- 26. Donchin E, McCarthy G (1980) Event-related brain potentials in the study of cognitive processes. Proceedings of Symposium on Neurological Bases of Language Disorders in Children: Methods and Direction for Research. In: Ludlow C, Doran-Quine ME, editors. Washington, D.C.: Government Printing Office, NINCDS Monograph #22, 109–128.
- 27. Van Hooff JC, Brunia CH, Allen JJ (1996) Event-related potentials as indirect measures of recognition memory. Int J Psychophysiol 21: 15–31.
- 28. Näätänen R (1990) The role of attention in auditory information processing as revealed by event-related potentials and other brain measures of cognitive function. Behav Brain Sci 13: 201–288.
- 29. Näätänen R, Tervaniemi M, Sussman E, Paavilainen P, Winkler I (2001) “Primitive intelligence” in the auditory cortex. Trends Neurosci 24: 283–8.
- 30. Linden DE, Prvulovic D, Formisano E, Völlinger M, Zanella FE, et al. (1999) The functional neuroanatomy of target detection: an fMRI study of visual and auditory oddball tasks. Cereb Cortex 9: 815–23.
- 31. Gilmore CS, Clementz BA, Berg P (2009) Hemispheric differences in auditory oddball responses during monaural versus binaural stimulation. Int J Psychophysiol 73: 326–33.
- 32. O'Donnell BF, McCarley RW, Potts GF, Salisbury DF, Nestor PG, et al. (1999) Identification of neural circuits underlying P3 abnormalities in schizophrenia. Psychophysiology 36: 388–98.
- 33. Eriksson J, Larsson A, Ahlström KR, Nyberg L (2006) Similar frontal and distinct posterior cortical regions mediate visual and auditory perceptual awareness. Cereb Cortex 17: 760–5.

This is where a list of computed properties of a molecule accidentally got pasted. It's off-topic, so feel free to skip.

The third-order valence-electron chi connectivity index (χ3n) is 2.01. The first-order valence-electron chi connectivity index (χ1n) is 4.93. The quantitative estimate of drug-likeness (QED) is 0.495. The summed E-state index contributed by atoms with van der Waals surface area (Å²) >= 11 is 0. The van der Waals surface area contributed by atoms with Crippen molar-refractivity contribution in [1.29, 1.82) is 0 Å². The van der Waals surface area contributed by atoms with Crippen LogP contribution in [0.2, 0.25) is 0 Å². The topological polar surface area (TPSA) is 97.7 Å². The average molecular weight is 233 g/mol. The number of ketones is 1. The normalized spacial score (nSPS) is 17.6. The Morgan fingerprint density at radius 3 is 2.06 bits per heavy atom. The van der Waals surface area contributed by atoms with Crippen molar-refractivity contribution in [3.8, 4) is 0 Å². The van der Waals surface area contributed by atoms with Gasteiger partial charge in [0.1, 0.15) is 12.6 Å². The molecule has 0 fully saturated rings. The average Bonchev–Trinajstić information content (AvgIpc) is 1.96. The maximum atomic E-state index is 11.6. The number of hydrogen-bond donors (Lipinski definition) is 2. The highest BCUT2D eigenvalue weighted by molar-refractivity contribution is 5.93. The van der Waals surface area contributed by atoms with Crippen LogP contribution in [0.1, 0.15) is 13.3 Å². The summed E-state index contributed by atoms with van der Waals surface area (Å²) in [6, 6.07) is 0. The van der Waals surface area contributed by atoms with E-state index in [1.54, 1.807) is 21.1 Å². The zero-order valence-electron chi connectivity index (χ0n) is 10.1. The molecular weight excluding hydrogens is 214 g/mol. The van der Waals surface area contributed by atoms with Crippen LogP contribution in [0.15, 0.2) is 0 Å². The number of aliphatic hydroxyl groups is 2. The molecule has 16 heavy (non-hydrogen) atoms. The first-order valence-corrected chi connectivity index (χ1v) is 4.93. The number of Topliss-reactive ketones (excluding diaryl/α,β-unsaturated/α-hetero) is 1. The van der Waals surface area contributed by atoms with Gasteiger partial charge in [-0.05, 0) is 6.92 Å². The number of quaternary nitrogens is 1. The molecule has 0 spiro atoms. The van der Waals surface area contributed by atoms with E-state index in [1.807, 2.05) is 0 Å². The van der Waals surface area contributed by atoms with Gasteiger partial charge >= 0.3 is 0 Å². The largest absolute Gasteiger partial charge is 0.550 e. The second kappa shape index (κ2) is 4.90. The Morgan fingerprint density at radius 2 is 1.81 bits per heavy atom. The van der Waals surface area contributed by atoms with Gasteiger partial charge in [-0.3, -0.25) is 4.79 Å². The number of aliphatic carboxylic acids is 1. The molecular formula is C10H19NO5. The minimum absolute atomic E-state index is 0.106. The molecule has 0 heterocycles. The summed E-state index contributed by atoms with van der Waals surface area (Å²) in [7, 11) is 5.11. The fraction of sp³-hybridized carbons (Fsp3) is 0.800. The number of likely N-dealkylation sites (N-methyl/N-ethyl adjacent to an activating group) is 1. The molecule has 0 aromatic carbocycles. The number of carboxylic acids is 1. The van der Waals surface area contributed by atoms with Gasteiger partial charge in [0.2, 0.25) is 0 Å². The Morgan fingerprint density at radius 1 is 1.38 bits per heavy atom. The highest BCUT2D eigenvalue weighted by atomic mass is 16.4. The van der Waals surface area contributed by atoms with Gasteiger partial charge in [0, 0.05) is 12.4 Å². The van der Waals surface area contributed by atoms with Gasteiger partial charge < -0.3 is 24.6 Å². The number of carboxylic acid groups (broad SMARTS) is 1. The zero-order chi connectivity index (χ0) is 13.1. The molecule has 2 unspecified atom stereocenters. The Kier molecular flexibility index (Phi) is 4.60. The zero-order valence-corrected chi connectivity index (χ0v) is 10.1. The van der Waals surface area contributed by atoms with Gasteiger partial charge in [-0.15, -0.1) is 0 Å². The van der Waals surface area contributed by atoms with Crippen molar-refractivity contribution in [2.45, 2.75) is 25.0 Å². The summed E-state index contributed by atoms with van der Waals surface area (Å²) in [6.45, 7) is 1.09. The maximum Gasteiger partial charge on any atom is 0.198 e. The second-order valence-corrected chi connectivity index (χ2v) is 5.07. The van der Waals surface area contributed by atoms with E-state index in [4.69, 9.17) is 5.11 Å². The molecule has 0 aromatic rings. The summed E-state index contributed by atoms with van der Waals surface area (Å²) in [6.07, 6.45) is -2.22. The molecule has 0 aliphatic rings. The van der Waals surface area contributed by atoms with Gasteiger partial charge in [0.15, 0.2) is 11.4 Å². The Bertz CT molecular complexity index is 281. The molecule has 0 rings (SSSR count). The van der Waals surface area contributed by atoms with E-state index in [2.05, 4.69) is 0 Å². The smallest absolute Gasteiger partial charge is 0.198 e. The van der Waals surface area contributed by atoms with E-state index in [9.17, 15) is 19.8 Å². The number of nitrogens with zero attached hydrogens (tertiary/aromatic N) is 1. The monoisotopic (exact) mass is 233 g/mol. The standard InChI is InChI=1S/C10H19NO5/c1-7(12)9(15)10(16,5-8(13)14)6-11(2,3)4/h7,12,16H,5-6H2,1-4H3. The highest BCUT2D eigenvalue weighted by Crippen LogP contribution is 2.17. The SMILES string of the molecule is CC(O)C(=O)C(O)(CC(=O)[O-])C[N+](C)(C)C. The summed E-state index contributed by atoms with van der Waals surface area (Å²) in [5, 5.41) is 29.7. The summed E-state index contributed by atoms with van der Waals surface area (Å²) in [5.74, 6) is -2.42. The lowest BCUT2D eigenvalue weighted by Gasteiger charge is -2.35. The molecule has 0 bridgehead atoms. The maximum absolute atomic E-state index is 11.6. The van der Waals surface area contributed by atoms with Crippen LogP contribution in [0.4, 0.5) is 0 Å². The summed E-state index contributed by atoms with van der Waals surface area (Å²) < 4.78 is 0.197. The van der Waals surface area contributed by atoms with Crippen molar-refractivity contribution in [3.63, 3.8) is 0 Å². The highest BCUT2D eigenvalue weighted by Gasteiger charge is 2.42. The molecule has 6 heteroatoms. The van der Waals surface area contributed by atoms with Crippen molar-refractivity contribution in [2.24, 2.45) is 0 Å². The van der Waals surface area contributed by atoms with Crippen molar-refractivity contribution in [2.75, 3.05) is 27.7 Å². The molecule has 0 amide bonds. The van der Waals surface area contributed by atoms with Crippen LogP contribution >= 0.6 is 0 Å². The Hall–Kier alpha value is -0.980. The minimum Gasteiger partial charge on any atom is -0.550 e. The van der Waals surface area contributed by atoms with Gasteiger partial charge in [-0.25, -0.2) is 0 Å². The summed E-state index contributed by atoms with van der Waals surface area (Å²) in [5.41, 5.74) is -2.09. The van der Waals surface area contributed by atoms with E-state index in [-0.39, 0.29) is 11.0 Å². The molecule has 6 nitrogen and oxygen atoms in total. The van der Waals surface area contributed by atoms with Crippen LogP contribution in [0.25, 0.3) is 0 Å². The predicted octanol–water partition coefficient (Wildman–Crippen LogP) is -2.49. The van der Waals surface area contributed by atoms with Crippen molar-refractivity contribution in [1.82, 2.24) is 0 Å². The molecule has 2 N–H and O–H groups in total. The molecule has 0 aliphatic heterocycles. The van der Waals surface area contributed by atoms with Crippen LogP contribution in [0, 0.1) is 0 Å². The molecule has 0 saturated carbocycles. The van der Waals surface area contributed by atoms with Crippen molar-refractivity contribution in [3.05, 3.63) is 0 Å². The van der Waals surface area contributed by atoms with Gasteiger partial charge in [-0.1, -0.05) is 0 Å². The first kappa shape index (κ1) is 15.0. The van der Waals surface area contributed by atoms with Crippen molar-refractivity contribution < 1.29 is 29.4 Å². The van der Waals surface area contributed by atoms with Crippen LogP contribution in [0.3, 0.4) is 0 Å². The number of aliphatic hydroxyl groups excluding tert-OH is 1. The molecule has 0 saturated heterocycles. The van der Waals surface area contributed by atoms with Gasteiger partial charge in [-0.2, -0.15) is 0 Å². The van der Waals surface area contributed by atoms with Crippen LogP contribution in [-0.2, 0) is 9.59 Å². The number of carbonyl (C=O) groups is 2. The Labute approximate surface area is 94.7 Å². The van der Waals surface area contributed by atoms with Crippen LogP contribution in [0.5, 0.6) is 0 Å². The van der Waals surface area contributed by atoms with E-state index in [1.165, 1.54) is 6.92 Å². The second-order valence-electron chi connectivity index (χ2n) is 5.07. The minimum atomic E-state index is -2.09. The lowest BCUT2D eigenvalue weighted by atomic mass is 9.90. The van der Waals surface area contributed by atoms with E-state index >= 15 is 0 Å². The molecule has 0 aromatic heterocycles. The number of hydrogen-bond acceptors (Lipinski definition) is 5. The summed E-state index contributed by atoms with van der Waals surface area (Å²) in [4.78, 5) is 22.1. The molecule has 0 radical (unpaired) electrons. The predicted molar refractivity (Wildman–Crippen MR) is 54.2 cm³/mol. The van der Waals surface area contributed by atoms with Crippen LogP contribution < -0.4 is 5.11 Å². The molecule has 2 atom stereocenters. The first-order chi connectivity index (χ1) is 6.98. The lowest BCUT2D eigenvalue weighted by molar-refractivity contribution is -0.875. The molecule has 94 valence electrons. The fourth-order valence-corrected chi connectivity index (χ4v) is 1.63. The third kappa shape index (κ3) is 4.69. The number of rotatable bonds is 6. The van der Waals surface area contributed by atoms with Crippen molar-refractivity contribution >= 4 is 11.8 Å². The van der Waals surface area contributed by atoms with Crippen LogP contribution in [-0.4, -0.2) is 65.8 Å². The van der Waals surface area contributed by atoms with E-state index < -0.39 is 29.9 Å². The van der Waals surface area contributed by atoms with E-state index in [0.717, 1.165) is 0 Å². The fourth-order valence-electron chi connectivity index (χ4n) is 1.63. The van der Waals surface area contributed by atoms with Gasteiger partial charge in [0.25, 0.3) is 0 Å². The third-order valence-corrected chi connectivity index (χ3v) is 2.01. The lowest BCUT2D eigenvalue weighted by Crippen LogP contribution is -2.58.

- 34. Yingling CD (2001) Neural mechanisms of unconscious cognitive processing. Clin Neurophysiol 112: 157–8.
- 35. Bernat E, Shevrin H, Snodgrass M (2001) Subliminal visual oddball stimuli evoke a P3 component. Clin Neurophysiol 112: 159–71.
- 36. Pandya DN (1995) Anatomy of the auditory cortex. Rev Neurol (Paris) 51: 486–94.
- 37. Hugdahl K, Wester K, Asbjørnsen A (1991) Auditory neglect after right frontal lobe and right pulvinar thalamic lesions. Brain Lang 41: 465–73.
- 38. Felleman DJ, Van Essen DC (1991) Distributed hierarchical processing in the primate cerebral cortex. Cereb Cortex 1: 1–47.
- 39. Howard RC (2001) Bringing brain events to mind: functional systems and brain event-related potentials. J Psychophysiol 15: 69–79.
- 40. Kotchoubey B, Lang S, Bostanov V, Birbaumer N (2002) Is there a mind? Psychophysiology of unconscious patients. News Physiol Sci 17: 38–42.
- 41. Ahissar M, Hochstein S (2004) The reverse hierarchy theory of visual perceptual learning. Trends Cogn Sci 8: 457–64.
- 42. Nahum M, Nelken I, Ahissar M (2008) Low-level information and high-level perception: the case of speech in noise. PLoS Biol 6: e126.
- 43. Shamma S (2008) Characterizing auditory receptive fields. Neuron 58: 829–31.
- 44. Hochstein S, Ahissar M (2002) View from the top: hierarchies and reverse hierarchies in the visual system. Neuron 36: 791–804.
- 45. Banai K, Abrams D, Kraus N (2007) Sensory-based learning disability: Insights from brainstem processing of speech sounds. Int J Audiol 46: 524–32.